Beyond Spotify's competition with Apple's own subscription streaming service, Apple Music, at the root of the issue are Apple's App Store policies it launched in 2011 that prohibit participating iOS apps to use payment systems other than its own iTunes system within an app. Since Apple Music launched a year ago, Spotify has publicly argued that this subscription policy punishes third-party streaming services, such as its own, with a 30 percent monthly fee on apps that use its billing system, effectively giving its own native service a leg up.
Spotify had passed Apple's fee on to its customers by charging $13 a month through the App Store instead of the standard $10 it charges otherwise, while using a 99 cent promotional rate to further drive users to subscribe through its own website. But, most recently, Apple reportedly threatened to remove the Spotify app from its store altogether if the company continues to advertise that campaign. Spotify complied, but also turned off its App Store billing option.
Now matters have come to a head with an updated version of Spotify's app that has been blocked from the iOS App Store. Spotify's letter, which was sent by Spotify general counsel Horacio Gutierrez to Apple general counsel Bruce Sewell on Sunday, suggests this will be used to challenge Apple's "business model rules" for subscription services in its App Store.
Spotify Hits New Active User Milestone
"This latest episode raises serious concerns under both U.S. and EU competition law," Gutierrez's letter states. "It continues a troubling pattern of behavior by Apple to exclude and diminish the competitiveness of Spotify on iOS and as a rival to Apple Music, particularly when seen against the backdrop of Apple’s previous anticompetitive conduct aimed at Spotify … we cannot stand by as Apple uses the App Store approval process as a weapon to harm competitors."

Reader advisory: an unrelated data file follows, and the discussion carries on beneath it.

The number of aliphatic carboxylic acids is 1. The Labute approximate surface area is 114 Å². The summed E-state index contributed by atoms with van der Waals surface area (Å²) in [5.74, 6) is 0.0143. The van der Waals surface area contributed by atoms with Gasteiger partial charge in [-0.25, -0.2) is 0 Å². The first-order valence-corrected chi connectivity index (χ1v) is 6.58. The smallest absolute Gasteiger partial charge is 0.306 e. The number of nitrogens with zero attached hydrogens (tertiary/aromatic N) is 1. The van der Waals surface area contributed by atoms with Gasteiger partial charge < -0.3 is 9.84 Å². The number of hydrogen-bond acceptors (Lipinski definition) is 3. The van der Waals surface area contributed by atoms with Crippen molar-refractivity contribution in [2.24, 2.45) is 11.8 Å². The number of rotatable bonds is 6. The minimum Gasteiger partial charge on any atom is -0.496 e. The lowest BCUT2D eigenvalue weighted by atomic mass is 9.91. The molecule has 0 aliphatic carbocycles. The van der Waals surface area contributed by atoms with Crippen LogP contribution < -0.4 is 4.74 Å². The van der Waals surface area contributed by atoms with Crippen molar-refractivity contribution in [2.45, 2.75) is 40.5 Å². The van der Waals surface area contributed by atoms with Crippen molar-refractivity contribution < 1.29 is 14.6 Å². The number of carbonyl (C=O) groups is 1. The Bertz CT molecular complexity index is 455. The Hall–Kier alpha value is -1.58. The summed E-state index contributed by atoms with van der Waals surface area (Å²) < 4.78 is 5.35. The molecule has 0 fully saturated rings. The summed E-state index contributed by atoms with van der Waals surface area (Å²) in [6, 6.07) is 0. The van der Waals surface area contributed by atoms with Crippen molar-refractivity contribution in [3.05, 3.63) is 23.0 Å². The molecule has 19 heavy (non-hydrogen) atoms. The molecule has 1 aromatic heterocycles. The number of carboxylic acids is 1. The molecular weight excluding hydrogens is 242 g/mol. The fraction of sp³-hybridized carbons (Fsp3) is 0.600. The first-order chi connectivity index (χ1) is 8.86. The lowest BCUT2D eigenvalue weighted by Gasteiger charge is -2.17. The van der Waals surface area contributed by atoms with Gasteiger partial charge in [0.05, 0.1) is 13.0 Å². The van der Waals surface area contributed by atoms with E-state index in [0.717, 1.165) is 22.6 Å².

On Wednesday, Sen. Elizabeth Warren (D-Mass.) delivered a speech criticizing Apple and other mega-corporations' business practices, saying their consolidation and concentration of various business sectors "threatens our markets, threatens our economy, and threatens our democracy."
She continued, "Google, Apple and Amazon provide platforms that lots of other companies depend on for survival. But Google, Apple and Amazon also, in many cases, compete with those same small companies, so that the platform can become a tool to snuff out competition."
With Spotify's more than 30 million paying subscribers -- per a report in March -- Spotify by no means is a small company, but is taking this opportunity to its advantage in the ongoing streaming wars that show Apple Music has been making ground. This month, Apple Music reported 15 million subscribers of its own.